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Nurses’ strike puts Govt on back foot

Editorial

After a week of watching its main rival squirm, the Government starts this week facing the uncomfortable scenario of a nurses’ strike.

Ministers could be excused for enjoying seeing National leader Judith Collins having to react to two unwanted situations — the abrupt retirement of Nick Smith and the behaviour revealed of former candidate Jake Bezzant which saw him dismissed from the party.

The longest-serving MP in Parliament, Smith suddenly called it quits and will leave the House on Thursday. The background is that he has been the subject of a verbal complaint from a staffer. Smith apologised at the time and publicly apologised as part of his resignation announcement, over what has been described as a shouting match in his office which led to an investigation by Parliamentary Services.

Collins was aware of the situation, which occurred months ago. After losing his seat of Nelson, Smith was already expected to resign at the end of this term or even sooner.

But the actions of Bezzant, once a rising star in the party, towards his former girlfriend required a strong rebuke from Collins. It was the latest in a string of bad behaviour by National MPs and candidates, all of them young males.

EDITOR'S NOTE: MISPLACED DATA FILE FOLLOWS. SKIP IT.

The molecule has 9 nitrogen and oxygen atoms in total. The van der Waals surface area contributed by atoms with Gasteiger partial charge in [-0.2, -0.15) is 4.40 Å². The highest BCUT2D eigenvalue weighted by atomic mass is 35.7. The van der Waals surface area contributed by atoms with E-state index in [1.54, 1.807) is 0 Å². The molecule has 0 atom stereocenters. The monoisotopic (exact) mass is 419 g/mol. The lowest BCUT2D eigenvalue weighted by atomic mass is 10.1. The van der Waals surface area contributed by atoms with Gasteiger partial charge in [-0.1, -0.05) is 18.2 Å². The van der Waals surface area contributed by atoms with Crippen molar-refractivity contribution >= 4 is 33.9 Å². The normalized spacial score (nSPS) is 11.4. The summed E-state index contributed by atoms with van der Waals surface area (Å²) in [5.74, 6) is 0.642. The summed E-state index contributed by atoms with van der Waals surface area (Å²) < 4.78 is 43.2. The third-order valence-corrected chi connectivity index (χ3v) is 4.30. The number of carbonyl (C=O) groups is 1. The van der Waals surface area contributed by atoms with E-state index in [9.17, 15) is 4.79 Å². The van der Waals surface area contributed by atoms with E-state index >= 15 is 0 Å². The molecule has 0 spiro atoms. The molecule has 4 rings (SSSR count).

It also came at a time when National had some real opportunity to get into the Government over its infrastructure programme, including a second Auckland harbour bridge for just cyclists and pedestrians. National has come out quickly against the $785 million project, which the Government justifies by the fact the next harbour crossing is expected to be a tunnel, so will be unsuitable for walkers and cyclists.

The cost of the infrastructure programme announced 17 months ago has risen from $6.8 billion to $12.8 billion, and some projects have had to be dropped or changed. National accuses the Government of being unable to deliver.

So it could be Collin’s turn to watch the Government squirm, at least at the start of this week.

If there is one group that enjoys huge public support it is nurses.

Stories from experienced nurses that nurses are overworked, underpaid and leaving the profession in large numbers alarms the public, which sees the Government as being ultimately to blame. Hauora Tairawhiti chief executive Jim Green has an unenviable job as the spokesman for the district health boards.

As the old saying goes, a week is a long time in politics but the Government is starting this one on the back foot.